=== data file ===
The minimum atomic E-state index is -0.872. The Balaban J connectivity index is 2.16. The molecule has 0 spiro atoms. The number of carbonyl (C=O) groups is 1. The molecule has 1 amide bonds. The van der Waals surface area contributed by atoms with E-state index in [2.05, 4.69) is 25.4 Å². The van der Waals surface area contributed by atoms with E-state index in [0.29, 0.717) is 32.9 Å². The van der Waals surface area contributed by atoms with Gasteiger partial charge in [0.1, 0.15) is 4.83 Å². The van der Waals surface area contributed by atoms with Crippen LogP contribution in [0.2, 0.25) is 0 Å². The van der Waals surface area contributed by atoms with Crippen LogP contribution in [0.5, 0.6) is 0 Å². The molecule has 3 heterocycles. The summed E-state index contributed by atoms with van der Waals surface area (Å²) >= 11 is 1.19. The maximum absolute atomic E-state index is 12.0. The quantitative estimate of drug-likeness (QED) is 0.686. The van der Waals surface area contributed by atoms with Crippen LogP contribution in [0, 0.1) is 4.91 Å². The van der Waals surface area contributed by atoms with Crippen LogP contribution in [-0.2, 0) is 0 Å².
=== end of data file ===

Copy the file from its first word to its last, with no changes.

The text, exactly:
The minimum atomic E-state index is -0.872. The Balaban J connectivity index is 2.16. The molecule has 0 spiro atoms. The number of carbonyl (C=O) groups is 1. The molecule has 1 amide bonds. The van der Waals surface area contributed by atoms with E-state index in [2.05, 4.69) is 25.4 Å². The van der Waals surface area contributed by atoms with E-state index in [0.29, 0.717) is 32.9 Å². The van der Waals surface area contributed by atoms with Gasteiger partial charge in [0.1, 0.15) is 4.83 Å². The van der Waals surface area contributed by atoms with Crippen LogP contribution in [0.2, 0.25) is 0 Å². The van der Waals surface area contributed by atoms with Crippen LogP contribution in [0.5, 0.6) is 0 Å². The molecule has 3 heterocycles. The summed E-state index contributed by atoms with van der Waals surface area (Å²) >= 11 is 1.19. The maximum absolute atomic E-state index is 12.0. The quantitative estimate of drug-likeness (QED) is 0.686. The van der Waals surface area contributed by atoms with Crippen LogP contribution in [0, 0.1) is 4.91 Å². The van der Waals surface area contributed by atoms with Crippen LogP contribution in [-0.2, 0) is 0 Å².